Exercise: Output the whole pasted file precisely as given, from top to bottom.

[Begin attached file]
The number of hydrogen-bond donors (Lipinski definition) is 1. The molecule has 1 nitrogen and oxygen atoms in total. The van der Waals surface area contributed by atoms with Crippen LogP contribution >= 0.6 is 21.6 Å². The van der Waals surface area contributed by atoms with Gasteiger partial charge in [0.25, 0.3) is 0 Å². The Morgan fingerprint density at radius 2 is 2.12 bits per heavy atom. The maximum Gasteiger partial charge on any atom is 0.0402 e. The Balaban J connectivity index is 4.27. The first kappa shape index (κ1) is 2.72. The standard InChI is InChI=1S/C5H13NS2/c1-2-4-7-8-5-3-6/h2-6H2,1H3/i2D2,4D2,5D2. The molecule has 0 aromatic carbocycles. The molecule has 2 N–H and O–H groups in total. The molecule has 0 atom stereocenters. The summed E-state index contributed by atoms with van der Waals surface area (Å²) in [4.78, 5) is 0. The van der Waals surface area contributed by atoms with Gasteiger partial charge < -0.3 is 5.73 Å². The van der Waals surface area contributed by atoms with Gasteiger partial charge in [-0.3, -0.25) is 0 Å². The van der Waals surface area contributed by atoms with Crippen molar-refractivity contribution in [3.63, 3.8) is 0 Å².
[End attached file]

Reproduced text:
The number of hydrogen-bond donors (Lipinski definition) is 1. The molecule has 1 nitrogen and oxygen atoms in total. The van der Waals surface area contributed by atoms with Crippen LogP contribution >= 0.6 is 21.6 Å². The van der Waals surface area contributed by atoms with Gasteiger partial charge in [0.25, 0.3) is 0 Å². The Morgan fingerprint density at radius 2 is 2.12 bits per heavy atom. The maximum Gasteiger partial charge on any atom is 0.0402 e. The Balaban J connectivity index is 4.27. The first kappa shape index (κ1) is 2.72. The standard InChI is InChI=1S/C5H13NS2/c1-2-4-7-8-5-3-6/h2-6H2,1H3/i2D2,4D2,5D2. The molecule has 0 aromatic carbocycles. The molecule has 2 N–H and O–H groups in total. The molecule has 0 atom stereocenters. The summed E-state index contributed by atoms with van der Waals surface area (Å²) in [4.78, 5) is 0. The van der Waals surface area contributed by atoms with Gasteiger partial charge < -0.3 is 5.73 Å². The van der Waals surface area contributed by atoms with Gasteiger partial charge in [-0.3, -0.25) is 0 Å². The van der Waals surface area contributed by atoms with Crippen molar-refractivity contribution in [3.63, 3.8) is 0 Å².